* During the present year, there have been no more than five requests for articles from that journal title, for the last five years by publication date, OR
* A subscription to the journal has been ordered, OR
* The library has a subscription, but the needed issue is missing, damaged or at the bindery.
Mark the Box CCL (Complies with Copyright Law) if the request confirms to one of these rules:
* The material is for an individual user and;
- cannot be obtained at a fair price, OR
- the material is for a teacher who has complied with Agreement on Guidelines for Classroom Copying (see Copyright Law), OR
- the requesting library believes the item is within "fair use", OR
- the material is from a journal, which has a publication date not within the previous five years
* The material is for the library and:
- replaces damaged or destroyed materials which cannot be purchased at a fair price, OR
- the requesting library believes reproduction would be "fair use"
IV. DISPLAY WARNINGS
The copyright law requires a library to post a Display Warning of Copyright at all locations where requests for copies are accepted. An Order Warning of Copyright must be included on any in-house forms, which a library provides for submitting copy requests. The text of both Warning Notices shall read:
NOTICE: WARNING CONCERNING COPYRIGHT RESTRICTIONS. THE COPYRIGHT LAW OF THE UNITED STATES (TITLE 17, UNITED STATES CODE) GOVERNS THE MAKING OF PHOTOCOPIES OR OTHER REPRODUCTIONS OF COPYRIGHT MATERIAL.
UNDER CERTAIN CONDITIONS SPECIFIED IN THE LAW, LIBRARIES AND ARCHIVES ARE AUTHORIZED TO FURNISH A PHOTOCOPY OR OTHER REPRODUCTION. ONE OF THESE SPECIFIED CONDITIONS IS THAT THE PHOTOCOPY OR REPRODUCTION IS NOT TO BE "USED FOR ANY PURPOSE OTHER THAN PRIVATE STUDY, SCHOLARSHIP, OR RESEARCH." IF A USER MAKES A REQUEST FOR, OR LATER USES, A PHOTOCOPY OR REPRODUCTION FOR PURPOSES IN EXCESS OF "FAIR USE," THAT USER MAY BE LIABLE FOR COPYRIGHT INFRINGEMENT.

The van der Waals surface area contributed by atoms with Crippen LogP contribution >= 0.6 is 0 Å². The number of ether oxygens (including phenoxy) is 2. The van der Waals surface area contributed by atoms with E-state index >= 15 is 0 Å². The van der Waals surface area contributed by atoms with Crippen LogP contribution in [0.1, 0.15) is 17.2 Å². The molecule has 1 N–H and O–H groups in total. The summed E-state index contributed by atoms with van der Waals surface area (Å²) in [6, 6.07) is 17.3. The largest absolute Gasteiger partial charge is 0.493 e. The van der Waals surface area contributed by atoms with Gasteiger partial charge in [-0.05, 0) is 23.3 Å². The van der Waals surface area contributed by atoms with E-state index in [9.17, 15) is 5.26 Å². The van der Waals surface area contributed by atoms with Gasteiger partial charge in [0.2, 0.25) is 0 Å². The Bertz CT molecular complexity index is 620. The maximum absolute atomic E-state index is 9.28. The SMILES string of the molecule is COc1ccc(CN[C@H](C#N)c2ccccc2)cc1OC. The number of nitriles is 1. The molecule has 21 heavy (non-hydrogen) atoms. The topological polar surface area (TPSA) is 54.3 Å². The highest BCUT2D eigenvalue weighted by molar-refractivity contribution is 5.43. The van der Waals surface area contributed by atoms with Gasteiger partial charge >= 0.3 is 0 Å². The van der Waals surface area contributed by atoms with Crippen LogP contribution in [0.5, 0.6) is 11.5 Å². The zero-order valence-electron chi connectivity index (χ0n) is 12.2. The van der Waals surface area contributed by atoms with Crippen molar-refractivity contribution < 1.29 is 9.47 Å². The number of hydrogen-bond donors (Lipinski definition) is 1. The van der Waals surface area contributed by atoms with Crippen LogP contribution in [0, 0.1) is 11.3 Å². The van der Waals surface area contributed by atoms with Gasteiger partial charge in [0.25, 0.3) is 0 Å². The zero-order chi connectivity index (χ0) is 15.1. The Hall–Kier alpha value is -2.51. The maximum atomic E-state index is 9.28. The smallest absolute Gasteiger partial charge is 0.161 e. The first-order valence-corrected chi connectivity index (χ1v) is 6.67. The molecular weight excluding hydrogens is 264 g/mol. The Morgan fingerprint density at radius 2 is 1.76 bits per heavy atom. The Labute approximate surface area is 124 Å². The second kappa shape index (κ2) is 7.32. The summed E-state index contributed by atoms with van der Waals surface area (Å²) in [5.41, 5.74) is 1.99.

THIS INSTITUTION RESERVES THE RIGHT TO REFUSE TO ACCEPT A COPYING ORDER IF, IN ITS JUDGMENT, FULFILLMENT OF THE ORDER WOULD INVOLVE VIOLATION OF COPYRIGHT LAW.
A Display Warning of Copyright should be printed on heavy paper or other durable material in type at lest 18 points in size, and displayed prominently in the place where orders are accepted. An Order Warning of Copyright should be printed on the order form in type no smaller than 8 points.
Copyright Law emphasizes the need for a notice of copyright at unattended copying machines so that the library is not liable for copyright infringement by individuals using these machines. The recommended working is as follows:
NOTICE: THE COPYRIGHT LAW OF THE UNITED STATES (TITLE 17, U.S. CODE) GOVERNS THE MAKING OF PHOTOCOPIES OR OTHER REPRODUCTIONS OF COPYRIGHTED MATERIALS. THE PERSON USING THIS EQUIPMENT IS LIABLE FOR ANY INFRINGEMENTS.
V. COPYRIGHT RECORDS
The borrowing library should maintain records, which indicate the number of times a journal title or book title has been requested for photocopying. A file, arranged by titles, should be maintained for all requests made for copyrighted books and journals published within the last five years. An alternative method would be to maintain a file by year. These records should be kept for three years in order to comply with the Copyright Guidelines.
Before requesting an interlibrary loan, check the copyright compliance records. According to the Copyright Guidelines, any title, which has been requested, for photocopying more than five times should be considered for purchase.
Libraries might explore the use of the Copyright Clearance Center (CCC) if their photocopy requests do not fall within the copyright law or guidelines. For a fee, the CCC may grant permission to copy materials registered with them.
WARNING CONCERNING COPYRIGHT
The copyright law of the United States (Title 17,
United States Code) governs the making of
photocopies or other reproductions of copyrights
Under certain conditions specified in the law,
libraries and archives are authorized to furnish a
photocopy or other reproduction. One of these
specified conditions is that the photocopy or
reproduction is not to be "used for any purpose
other than provide study, scholarship, or
If a user makes a request for, or later uses, a
photocopy or reproduction for purposes in excess
of "fair use," that user may be liable for
This institution reserves the right to refuse to
accept a copying order if, in its judgment,
fulfillment of the order would involve violation
of copyright law.